The natural illustrations by Ridgefield resident Barbara AW Wright blur the line between art and science. She showcases detailed views of flora and fauna through watercolor, ink, colored pencil and graphite.
In college, Wright, 66, found a way to combine her long-held fascinations with art and science by majoring in cartography at Bellevue College. She worked in the field for 10 years before turning to education, becoming a math teacher in the Seattle area. While teaching, she continued her passion for art and science through a University of Washington certificate program on scientific illustration.
"I retired a year ago, and now devote all my time to illustrations," she said. She and her husband decided to move to Ridgefield after visiting the Ridgefield National Wildlife Refuge.
Wright's process combines a scientific eye for detail with an artist's sense of composition. "I pick specimens, skulls, shells, and plants that appeal to me artistically," she said. Conveying science education through art has always been important to Wright. Many of her illustrations include companion texts that detail scientific facts about her subjects.
She hopes her art show at the Alcove Gallery will inspire visitors to look at the nature around them in a new way.
Barbara AW Wright's exhibit, "Nature's Unique Handiwork," will be on display throughout the month of November from 10 a.m. to 5 p.m. Wednesdays through Saturdays at the Alcove Art Gallery, 328 Pioneer St., Ridgefield.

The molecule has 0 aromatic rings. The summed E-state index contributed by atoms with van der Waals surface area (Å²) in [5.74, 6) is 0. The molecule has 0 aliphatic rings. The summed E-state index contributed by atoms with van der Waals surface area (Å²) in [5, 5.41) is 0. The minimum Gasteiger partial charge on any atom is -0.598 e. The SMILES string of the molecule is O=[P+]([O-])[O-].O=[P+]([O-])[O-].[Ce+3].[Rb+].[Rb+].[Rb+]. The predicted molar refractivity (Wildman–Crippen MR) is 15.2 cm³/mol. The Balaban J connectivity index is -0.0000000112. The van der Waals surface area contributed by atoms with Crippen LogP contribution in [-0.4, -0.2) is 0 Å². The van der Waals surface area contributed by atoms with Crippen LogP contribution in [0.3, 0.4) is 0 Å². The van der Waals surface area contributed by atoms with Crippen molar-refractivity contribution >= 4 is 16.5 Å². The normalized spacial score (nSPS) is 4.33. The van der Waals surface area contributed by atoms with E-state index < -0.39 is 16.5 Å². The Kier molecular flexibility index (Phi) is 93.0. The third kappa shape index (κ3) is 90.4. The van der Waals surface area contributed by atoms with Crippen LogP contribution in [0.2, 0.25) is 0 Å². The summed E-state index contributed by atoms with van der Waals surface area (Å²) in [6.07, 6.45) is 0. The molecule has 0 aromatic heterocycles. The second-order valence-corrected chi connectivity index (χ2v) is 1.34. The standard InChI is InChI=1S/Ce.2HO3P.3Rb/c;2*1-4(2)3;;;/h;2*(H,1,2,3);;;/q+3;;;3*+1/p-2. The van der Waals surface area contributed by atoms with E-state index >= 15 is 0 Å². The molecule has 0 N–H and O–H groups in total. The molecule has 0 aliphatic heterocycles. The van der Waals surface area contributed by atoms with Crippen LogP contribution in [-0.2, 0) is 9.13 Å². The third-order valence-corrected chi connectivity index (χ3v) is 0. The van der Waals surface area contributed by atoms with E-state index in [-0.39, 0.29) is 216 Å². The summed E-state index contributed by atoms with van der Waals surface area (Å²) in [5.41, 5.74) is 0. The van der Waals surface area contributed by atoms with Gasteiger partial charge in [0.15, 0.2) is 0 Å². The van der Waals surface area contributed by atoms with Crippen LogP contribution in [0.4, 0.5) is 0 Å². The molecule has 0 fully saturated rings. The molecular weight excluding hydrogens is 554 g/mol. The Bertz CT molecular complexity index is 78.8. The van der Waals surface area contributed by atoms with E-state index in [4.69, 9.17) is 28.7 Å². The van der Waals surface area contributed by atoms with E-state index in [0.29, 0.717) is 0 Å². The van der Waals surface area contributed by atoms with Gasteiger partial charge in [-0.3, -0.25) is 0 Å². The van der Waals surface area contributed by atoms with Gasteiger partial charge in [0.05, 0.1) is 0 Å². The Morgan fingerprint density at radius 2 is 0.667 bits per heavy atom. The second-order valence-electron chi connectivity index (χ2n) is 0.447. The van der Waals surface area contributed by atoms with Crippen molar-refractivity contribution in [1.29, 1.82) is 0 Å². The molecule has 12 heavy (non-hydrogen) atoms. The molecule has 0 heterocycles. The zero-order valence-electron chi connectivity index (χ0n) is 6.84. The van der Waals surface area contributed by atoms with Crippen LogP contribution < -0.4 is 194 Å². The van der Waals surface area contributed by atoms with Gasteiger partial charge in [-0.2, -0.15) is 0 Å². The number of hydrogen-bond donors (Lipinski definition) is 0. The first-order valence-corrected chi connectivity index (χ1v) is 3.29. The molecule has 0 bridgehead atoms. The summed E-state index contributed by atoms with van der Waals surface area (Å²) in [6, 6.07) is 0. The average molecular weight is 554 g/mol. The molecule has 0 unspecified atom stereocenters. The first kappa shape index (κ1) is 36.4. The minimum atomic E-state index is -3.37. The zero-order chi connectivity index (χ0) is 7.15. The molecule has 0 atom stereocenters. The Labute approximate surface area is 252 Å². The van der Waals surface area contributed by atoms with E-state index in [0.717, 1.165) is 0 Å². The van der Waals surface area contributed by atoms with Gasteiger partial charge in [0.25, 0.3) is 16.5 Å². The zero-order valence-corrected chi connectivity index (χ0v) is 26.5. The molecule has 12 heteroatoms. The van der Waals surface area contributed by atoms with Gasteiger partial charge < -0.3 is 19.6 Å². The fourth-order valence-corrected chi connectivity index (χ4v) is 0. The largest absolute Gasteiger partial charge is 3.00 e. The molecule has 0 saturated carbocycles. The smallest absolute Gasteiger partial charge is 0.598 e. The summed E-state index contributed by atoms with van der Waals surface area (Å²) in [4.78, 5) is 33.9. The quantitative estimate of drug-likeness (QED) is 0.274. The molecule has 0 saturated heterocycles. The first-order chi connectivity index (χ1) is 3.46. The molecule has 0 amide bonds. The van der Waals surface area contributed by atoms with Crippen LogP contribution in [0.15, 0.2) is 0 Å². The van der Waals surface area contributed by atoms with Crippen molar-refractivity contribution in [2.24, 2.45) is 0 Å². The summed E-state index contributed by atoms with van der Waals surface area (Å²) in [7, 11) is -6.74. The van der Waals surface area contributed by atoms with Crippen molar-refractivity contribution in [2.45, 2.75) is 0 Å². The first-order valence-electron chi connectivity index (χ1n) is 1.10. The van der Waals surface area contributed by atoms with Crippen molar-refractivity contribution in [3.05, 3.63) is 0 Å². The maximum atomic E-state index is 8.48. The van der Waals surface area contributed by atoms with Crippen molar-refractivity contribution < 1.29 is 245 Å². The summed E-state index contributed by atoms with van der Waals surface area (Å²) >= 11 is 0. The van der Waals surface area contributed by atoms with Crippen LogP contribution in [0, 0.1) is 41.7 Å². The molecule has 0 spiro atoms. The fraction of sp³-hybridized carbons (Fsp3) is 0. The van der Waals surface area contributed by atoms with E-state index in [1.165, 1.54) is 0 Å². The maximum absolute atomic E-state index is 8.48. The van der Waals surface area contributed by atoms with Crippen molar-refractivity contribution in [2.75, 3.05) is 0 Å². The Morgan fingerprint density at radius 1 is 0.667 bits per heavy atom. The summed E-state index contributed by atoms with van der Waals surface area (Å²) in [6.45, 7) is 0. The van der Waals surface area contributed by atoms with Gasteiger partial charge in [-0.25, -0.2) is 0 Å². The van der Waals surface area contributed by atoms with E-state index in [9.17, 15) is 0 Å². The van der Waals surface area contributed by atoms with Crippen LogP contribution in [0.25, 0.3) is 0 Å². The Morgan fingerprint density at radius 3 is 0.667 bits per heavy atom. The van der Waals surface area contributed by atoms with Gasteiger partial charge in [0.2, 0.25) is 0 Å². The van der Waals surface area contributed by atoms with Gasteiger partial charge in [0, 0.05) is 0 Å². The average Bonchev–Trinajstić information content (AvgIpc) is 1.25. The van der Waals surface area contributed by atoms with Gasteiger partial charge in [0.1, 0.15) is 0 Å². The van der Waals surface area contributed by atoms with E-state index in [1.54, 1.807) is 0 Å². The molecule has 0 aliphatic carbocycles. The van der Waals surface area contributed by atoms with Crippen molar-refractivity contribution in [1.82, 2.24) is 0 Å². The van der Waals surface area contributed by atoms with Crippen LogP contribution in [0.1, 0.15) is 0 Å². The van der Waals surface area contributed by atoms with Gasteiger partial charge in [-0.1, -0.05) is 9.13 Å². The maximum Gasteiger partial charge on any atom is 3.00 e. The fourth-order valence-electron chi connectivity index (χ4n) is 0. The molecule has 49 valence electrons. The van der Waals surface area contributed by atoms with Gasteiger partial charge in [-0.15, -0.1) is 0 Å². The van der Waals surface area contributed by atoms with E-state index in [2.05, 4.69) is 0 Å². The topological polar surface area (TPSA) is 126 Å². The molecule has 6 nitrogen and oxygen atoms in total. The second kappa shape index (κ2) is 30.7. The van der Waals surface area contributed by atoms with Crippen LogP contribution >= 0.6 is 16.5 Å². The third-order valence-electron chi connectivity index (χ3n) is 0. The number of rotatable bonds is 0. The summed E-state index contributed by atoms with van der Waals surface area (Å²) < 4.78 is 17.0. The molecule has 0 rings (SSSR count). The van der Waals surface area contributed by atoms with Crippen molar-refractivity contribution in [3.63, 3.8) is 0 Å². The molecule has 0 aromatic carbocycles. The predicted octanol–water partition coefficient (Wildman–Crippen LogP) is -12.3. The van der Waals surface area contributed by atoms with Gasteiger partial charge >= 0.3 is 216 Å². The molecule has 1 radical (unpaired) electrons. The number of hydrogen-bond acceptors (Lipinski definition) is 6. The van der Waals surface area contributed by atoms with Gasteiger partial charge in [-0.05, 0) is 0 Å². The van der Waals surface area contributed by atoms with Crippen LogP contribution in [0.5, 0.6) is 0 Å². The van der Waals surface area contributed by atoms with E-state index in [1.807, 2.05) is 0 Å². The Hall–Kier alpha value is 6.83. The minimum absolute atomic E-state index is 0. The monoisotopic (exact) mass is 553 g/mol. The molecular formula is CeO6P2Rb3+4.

— Ashley Swanson
Woodland writer spins tale of youthful misadventure
When enough time passes, even the most embarrassing memory can make a stellar story.
With a sign in her office that reads, "Bad decisions make good stories," Woodland's Pat Nelson put that theory to the test with an essay in the "Not Your Mother's Book" series. It's her second for Publishing Syndicate, owned by a California couple who co-wrote many anthologies in the "Chicken Soup for the Soul" collection.
Nelson's story, featured in "Not Your Mother's Book … On Being a Stupid Kid," chronicles her first misadventure with alcohol as a 14-year-old. In "When you Gotta Go," many swigs from a pint of vodka led to her and a friend crawling on the roof when nature called. They worried about alerting the adults by venturing downstairs.
Publishing Syndicate CEO Dahlynn McKowen said Nelson's writing style fits the series well: funny with an edge. Based on her work, Nelson has contracted to co-create three books for the company.
"The thing that I'm most proud of is somebody else likes them besides me," Nelson said.
While she is expecting to receive royalties, likely between $50 and $100 a story, and more to help implement new books, Nelson said her family's wholesale business still pays a bulk of the bills.
"I'm 65, so to me, this is a great time for a new career," Nelson said. "This is something that I've wanted to do for so long."
Learn more at http://www.publishingsyndicate.com.
— Stover E. Harger III
Bits 'n' Pieces appears Fridays and Saturdays. If you have a story you'd like to share, email firstname.lastname@example.org.